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social security and congress, etc.(6 posts)
|social security and congress, etc.||Sam W.|
Jan 23, 2002 11:06 AM
|This is worth reading, short and to the point!
Our Senators/Congressmen do not pay into Social Security, and, therefore they do not collect from it. Social Security benefits were not suitable for them. They felt they should have a special plan. Many years ago, they voted in their benefit plan. In more recent years, no congressperson has felt the need to change it. After all, it is a great plan. For all practical purposes, their plan works like this:
When they retire no matter how long they have been in office, they continue to draw their same pay until they die, except it may be increased from time to time by the cost-of-living adjustments.
For example, former Senator Bill Bradley (New Jersey) and his wife may be expected to draw $7,900,000.00 over an average life span, with Mrs. Bradley drawing $275,000.00 during the last year of her life.
Their cost for this excellent plan is "0," nada, zilch. This little perk they voted in for themselves is free to them.
You and I pick up the tab for this plan. Our tax dollars at work! Social Security, which you and I pay into every payday for our own retirement, with an equal amount matched by our employer, we can expect to get an average of $1,000 per month. Or, we would have to collect our benefits for 68 years and 1 month to equal the Bradley's benefits.
Imagine for a moment that you could structure a retirement plan so desirable, a retirement plan that worked so well, that Railroad Employees, Postal Workers, and others who were not in the plan would clamor to be included.
This is how good Social Security could be, if only one small change was made.
That change would be to jerk the Golden Fleece Retirement Plan out from under the Senators/Congressmen. Put them into the Social Security plan with the rest of us. Watch how fast they fix it!!!
If enough people receive this maybe a seed will be planted, and maybe good changes will evolve.
Don't forget, our girl, Hillary Rodham Clinton, thanks to the infinite wisdom of New York State voters, now comes under this Congressional Retirement Plan.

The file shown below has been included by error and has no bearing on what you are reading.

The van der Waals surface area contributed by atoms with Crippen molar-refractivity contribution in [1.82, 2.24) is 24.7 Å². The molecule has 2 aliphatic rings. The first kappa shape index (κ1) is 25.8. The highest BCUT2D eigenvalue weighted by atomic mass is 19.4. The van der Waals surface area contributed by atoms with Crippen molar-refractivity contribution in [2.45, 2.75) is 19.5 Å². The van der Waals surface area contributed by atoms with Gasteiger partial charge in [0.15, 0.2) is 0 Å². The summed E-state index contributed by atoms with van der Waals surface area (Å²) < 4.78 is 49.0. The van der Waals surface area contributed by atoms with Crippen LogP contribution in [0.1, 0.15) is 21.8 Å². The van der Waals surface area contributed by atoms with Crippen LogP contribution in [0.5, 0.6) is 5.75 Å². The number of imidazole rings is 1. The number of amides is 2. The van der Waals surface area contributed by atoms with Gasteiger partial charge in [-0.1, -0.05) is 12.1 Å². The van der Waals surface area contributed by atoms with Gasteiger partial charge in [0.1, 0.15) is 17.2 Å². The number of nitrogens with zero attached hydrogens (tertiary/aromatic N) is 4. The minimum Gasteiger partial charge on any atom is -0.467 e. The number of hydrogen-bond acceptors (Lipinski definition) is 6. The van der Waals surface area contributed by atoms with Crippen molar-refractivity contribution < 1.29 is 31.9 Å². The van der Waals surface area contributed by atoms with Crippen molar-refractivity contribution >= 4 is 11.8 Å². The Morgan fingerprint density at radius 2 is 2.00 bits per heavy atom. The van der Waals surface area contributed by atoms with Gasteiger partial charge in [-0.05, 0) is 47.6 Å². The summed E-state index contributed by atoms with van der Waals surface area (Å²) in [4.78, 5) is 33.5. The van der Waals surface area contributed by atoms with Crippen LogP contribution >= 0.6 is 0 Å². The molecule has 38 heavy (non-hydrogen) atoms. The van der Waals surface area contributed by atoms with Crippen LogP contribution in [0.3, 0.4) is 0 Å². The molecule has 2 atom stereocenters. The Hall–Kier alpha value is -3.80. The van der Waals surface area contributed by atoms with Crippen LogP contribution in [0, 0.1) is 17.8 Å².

Talking about the Clinton's, it's common knowledge that, in order for her to establish NYS residency, they purchased a million + house in upscale Chappaqua, NY. Makes sense. Now, they are entitled to Secret Service protection for life. Still makes sense. Here is where it becomes interesting!! A residency had to be built in order to house the Secret Service agents.
The Clinton's now charge the Secret Service rent for the use of said residence, and that rent is just about equal to their mortgage payment, meaning that we, the tax payers, are paying the Clinton's mortgage, and it's all perfectly legal.
You gotta luv it.
|It would be outrageous if it were true,||TJeanloz|
Jan 23, 2002 11:18 AM
|Unfortunatly, it is not. Pure Urban Legend, for full details and debunking:
|Your using the word||nm|
Jan 23, 2002 11:51 AM
|"unfortunately" (misspelled as it is) tells it all. You guys need to get over your obsession.|
|Excellent site. (nm)||Sintesi|
Jan 23, 2002 1:32 PM
|re: social security and congress, etc.||wsexson|
Jan 27, 2002 5:34 PM
|I will not make an excuse for why the congressional pension plan is so lucrative, but there is a reason why they are not part of Social Security. Social Security is administered by the executive branch of the federal government. Congress feels that they cannot be subject to the executive because of the constitutionally mandated "seperation of powers".
I am not going to touch the Secret Service protection for former presidents issue.
|Enough of the rumors,||TJeanloz|
Jan 28, 2002 9:05 AM
|Congress pays into Social Security just like everybody else. They do not have a particularly lucrative pension scheme. This article was pure internet rumor.|| |